Let's get the obvious out of the way first: The city of Denver is a mile above sea level, and even the highly conditioned athletes of the NBA find it difficult to deal with the adjustment.
That is where the intimidation comes in. Otherwise, the Pepsi Center is pretty much your average NBA arena. The average attendance—88.9 percent capacity—is decent, and the crowd gets fired up when it's supposed to, but most fans are relatively docile throughout the rest of the game.
The Nuggets' young and talented lineup might change things, however, so don't be surprised if Denver fans take a liking to this team and become a bit more outspoken going forward.
If the Los Angeles Lakers fans who fill the Staples Center are a wine-and-cheese crowd, then Clippers fans are more "salt of the earth"-type people.
That said, it's still Los Angeles, and something about the beautiful weather and scenic views must make people a little more reserved when they come to games in this building.
There has been a noticeable change this season due to the arrival of Chris Paul and the birth of "Lob City." A few years from now, it wouldn't be surprising to see the Clippers ranked higher on this list.
Memphis's FedExForum is one of the most underrated venues in the NBA: The building can get very loud very quickly, and it was undoubtedly a factor in the Grizzlies' upset of the San Antonio Spurs last year.
Thanks to gritty defensive specialist Tony Allen, the arena is affectionately referred to as "The Grindhouse," and with a 26-7 home record, Memphis fans were treated to a fair amount of grinding by their favorite team this season.
Philadelphia fans are known to get rowdy in general, and 76ers fans are no exception.
The recent resurgence of the Sixers franchise has helped matters greatly. When the hometown team is on a run, the Wells Fargo Center can get extremely loud, especially when clips of Rocky are played on the Jumbotron above the floor.
A blue-collar city that embraces blue-collar effort, it doesn't take much to get Philadelphia fired up about its local basketball team. And if you happen to have the other team's jersey on? Well...let's just say that you're in for a long night.
If this was a list of the most passionate owners, Dallas Mavericks boss Mark Cuban would be No. 1. Instead, the American Airlines Center comes in at a respectable No. 5 on the list of intimidating arenas.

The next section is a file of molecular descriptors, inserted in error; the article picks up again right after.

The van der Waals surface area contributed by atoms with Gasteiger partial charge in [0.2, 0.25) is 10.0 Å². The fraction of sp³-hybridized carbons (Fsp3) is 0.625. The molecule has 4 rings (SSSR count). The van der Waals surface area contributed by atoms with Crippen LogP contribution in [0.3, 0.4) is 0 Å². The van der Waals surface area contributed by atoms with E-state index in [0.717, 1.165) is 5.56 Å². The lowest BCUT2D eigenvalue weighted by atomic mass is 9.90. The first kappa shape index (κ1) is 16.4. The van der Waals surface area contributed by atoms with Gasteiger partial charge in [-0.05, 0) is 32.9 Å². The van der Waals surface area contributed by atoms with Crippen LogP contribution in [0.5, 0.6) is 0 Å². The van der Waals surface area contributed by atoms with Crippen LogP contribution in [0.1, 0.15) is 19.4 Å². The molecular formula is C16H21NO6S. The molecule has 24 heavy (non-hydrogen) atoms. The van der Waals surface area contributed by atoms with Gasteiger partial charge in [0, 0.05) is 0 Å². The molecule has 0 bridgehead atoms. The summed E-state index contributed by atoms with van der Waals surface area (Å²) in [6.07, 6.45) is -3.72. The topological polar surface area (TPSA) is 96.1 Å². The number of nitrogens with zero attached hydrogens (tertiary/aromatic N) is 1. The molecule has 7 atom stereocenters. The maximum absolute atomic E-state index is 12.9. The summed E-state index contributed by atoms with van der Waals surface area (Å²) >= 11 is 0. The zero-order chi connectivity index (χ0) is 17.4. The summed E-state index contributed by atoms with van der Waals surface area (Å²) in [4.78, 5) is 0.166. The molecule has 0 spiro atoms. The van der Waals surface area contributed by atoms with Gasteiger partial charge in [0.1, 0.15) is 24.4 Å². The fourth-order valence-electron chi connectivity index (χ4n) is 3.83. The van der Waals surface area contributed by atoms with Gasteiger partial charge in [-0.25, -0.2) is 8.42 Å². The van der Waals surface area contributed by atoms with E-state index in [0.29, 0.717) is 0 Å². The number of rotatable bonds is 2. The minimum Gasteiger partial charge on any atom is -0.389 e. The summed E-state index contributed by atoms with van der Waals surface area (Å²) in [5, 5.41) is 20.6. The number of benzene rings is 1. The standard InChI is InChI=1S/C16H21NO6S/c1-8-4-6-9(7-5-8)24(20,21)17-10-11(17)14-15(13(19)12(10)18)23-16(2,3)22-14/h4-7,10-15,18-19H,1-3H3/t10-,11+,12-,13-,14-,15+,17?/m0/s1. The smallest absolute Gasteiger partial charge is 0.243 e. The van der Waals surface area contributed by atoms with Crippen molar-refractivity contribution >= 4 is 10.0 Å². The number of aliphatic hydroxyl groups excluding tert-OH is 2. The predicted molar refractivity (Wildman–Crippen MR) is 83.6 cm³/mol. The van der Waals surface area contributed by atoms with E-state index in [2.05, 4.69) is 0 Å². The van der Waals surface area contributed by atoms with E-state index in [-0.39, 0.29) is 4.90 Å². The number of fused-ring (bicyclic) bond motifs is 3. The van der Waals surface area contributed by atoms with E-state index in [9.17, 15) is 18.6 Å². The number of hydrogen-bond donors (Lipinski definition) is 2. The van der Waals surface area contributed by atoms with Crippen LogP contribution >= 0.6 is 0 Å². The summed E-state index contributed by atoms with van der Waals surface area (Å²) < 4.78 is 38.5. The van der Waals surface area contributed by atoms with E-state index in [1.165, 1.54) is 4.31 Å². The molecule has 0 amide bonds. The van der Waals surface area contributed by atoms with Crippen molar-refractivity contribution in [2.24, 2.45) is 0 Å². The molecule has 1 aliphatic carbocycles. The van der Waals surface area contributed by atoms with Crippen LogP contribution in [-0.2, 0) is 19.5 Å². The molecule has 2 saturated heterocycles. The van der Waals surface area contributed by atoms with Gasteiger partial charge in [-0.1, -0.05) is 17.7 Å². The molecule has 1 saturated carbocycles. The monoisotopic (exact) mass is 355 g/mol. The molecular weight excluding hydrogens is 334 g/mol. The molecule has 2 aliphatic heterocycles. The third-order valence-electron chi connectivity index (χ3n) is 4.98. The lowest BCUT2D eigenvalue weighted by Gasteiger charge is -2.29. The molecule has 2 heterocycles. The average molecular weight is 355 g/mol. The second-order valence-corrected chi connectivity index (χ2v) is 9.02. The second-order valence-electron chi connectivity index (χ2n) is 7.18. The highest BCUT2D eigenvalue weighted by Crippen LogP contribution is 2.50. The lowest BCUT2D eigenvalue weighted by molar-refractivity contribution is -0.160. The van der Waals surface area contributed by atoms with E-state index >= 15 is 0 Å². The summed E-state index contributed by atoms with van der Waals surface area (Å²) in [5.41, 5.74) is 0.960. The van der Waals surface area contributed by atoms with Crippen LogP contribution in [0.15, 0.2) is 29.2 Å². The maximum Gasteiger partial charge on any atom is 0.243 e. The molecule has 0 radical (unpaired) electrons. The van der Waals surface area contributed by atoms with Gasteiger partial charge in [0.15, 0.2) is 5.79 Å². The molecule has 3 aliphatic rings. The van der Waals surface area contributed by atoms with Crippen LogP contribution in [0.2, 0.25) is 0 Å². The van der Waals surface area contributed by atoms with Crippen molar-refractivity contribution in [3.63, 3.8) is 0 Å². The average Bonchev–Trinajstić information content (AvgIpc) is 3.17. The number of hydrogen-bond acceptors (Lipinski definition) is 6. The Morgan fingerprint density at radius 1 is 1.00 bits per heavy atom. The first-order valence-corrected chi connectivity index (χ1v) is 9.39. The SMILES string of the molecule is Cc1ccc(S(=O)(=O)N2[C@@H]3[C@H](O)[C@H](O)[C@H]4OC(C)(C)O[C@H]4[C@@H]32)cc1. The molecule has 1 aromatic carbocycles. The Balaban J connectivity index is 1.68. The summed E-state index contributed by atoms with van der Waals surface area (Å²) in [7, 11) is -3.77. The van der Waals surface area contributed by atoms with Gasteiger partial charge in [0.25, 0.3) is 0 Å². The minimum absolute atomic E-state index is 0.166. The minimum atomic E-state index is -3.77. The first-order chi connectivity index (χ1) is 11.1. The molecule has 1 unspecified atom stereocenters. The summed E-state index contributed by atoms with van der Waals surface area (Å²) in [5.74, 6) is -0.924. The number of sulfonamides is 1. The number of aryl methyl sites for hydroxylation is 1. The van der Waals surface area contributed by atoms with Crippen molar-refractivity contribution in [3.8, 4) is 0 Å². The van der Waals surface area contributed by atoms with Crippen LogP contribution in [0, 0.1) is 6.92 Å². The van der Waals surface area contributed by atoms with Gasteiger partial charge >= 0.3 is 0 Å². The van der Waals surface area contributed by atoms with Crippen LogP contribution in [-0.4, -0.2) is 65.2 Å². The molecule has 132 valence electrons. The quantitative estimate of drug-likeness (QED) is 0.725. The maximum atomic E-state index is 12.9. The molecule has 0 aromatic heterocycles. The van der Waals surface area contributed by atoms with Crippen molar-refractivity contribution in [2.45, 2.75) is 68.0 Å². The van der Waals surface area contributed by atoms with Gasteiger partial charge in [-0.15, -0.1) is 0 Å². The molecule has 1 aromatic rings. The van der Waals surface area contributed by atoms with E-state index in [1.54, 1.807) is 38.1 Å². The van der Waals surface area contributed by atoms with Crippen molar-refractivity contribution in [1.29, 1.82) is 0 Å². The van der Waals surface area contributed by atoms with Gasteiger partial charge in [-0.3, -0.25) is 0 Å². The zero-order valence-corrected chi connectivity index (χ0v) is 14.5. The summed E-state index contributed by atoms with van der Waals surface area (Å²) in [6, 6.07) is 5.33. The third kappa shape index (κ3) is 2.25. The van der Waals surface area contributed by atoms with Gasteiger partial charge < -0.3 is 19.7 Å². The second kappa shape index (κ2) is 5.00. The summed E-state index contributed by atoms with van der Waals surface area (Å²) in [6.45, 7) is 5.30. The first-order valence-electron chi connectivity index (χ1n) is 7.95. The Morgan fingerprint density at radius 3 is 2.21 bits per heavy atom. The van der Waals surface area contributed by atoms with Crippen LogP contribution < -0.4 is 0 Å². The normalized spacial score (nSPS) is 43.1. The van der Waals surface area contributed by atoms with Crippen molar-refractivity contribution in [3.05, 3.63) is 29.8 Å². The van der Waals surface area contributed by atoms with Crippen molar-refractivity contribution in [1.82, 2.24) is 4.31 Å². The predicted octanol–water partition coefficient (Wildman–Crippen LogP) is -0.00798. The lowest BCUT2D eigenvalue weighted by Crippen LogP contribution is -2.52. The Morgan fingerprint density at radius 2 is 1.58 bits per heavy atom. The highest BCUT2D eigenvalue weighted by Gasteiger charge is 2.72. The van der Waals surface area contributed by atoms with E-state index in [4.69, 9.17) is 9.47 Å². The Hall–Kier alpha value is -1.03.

Dallas plays to over-capacity crowds every night, and every person in the building is vocal in his or her support of Dirk Nowitzki and company.
Cuban's goal of perfecting the fan experience goes a long way in creating a positive atmosphere. For evidence to support that claim, just look back at how animated the American Airlines Center crowd was during the Mavericks' run to the title last season.
As insane as it got at times in the old Boston Garden, the TD Garden might be even louder and more intimidating. In conjunction with the talented team on the court, Boston has an undeniable advantage that most teams can only dream of.
Gone are the days of the dead spots on the parquet floor; instead, the TD Garden has 18,000-plus fans that are right on top of the action, screaming incessantly. It doesn't hurt that Celtics fans are among the most knowledgeable in the league, and they aren't shy about expressing themselves to the opposing team.
Energy and noise are synonymous with the United Center—the home of the Chicago Bulls for the past 18 years. No team in the NBA had a better attendance average than the Bulls this season (22,161, 105.9 percent of capacity), and those who are fortunate enough to score Bulls tickets are loud from the national anthem to the final buzzer.
The "Madhouse on Madison" will be a little less mad in the wake of Derrick Rose's latest injury, but make no mistake: Bulls fans are still going to bring their "A" game for the rest of the postseason.
Whether Madison Square Garden is truly the "mecca of basketball" is inconsequential. The fact is that very few NBA arenas get as wild as the legendary building on the corner of 33rd Street and 7th Avenue.
Need proof? Just look back at some clips from the "Linsanity" earlier this year. Or you could just watch this.
Basketball players of every age and skill level dream of starring at MSG, and the bright lights and big-city stage combine to create a special atmosphere night in and night out.
After the New Orleans Hornets drew solid crowds during their two-season stint in Oklahoma City, it was clear that the town was starved for professional basketball. The Oklahoma City Thunder—formerly the Seattle SuperSonics—set up shop in the Chesapeake Energy Arena back in 2008, and a love affair was born.
Perhaps no building in the NBA gets as loud as the Thunder's home court, due in large part to the arena's flat ceiling that contains the noise. It also doesn't hurt that Kevin Durant and Russell Westbrook provide more than their fair share of plays that get the crowd going on a nightly basis.